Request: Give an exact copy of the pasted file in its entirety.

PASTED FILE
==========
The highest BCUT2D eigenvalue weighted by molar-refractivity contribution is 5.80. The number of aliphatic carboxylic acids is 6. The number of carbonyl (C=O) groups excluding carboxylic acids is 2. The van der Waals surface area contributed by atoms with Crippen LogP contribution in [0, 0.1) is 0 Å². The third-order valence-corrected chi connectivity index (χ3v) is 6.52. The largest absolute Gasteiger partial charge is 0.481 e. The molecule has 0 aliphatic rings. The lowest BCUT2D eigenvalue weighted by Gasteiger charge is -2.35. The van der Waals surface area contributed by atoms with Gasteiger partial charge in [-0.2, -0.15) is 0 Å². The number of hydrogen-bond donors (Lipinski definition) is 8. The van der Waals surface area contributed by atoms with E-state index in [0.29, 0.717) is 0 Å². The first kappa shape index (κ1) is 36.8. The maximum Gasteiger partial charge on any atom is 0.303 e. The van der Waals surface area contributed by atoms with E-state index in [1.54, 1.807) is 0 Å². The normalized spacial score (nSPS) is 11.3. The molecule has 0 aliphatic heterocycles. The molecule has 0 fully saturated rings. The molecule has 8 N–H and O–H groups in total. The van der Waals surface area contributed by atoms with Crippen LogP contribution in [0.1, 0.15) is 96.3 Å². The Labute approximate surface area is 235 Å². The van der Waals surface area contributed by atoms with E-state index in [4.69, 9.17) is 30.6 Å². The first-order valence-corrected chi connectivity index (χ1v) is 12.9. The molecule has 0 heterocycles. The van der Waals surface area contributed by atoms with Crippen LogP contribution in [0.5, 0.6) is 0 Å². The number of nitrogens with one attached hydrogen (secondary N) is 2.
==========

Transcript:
The highest BCUT2D eigenvalue weighted by molar-refractivity contribution is 5.80. The number of aliphatic carboxylic acids is 6. The number of carbonyl (C=O) groups excluding carboxylic acids is 2. The van der Waals surface area contributed by atoms with Crippen LogP contribution in [0, 0.1) is 0 Å². The third-order valence-corrected chi connectivity index (χ3v) is 6.52. The largest absolute Gasteiger partial charge is 0.481 e. The molecule has 0 aliphatic rings. The lowest BCUT2D eigenvalue weighted by Gasteiger charge is -2.35. The van der Waals surface area contributed by atoms with Gasteiger partial charge in [-0.2, -0.15) is 0 Å². The number of hydrogen-bond donors (Lipinski definition) is 8. The van der Waals surface area contributed by atoms with E-state index in [0.29, 0.717) is 0 Å². The first kappa shape index (κ1) is 36.8. The maximum Gasteiger partial charge on any atom is 0.303 e. The van der Waals surface area contributed by atoms with E-state index in [1.54, 1.807) is 0 Å². The normalized spacial score (nSPS) is 11.3. The molecule has 0 aliphatic heterocycles. The molecule has 0 fully saturated rings. The molecule has 8 N–H and O–H groups in total. The van der Waals surface area contributed by atoms with Crippen LogP contribution in [0.1, 0.15) is 96.3 Å². The Labute approximate surface area is 235 Å². The van der Waals surface area contributed by atoms with E-state index in [4.69, 9.17) is 30.6 Å². The first-order valence-corrected chi connectivity index (χ1v) is 12.9. The molecule has 0 heterocycles. The van der Waals surface area contributed by atoms with Crippen LogP contribution in [0.5, 0.6) is 0 Å². The number of nitrogens with one attached hydrogen (secondary N) is 2.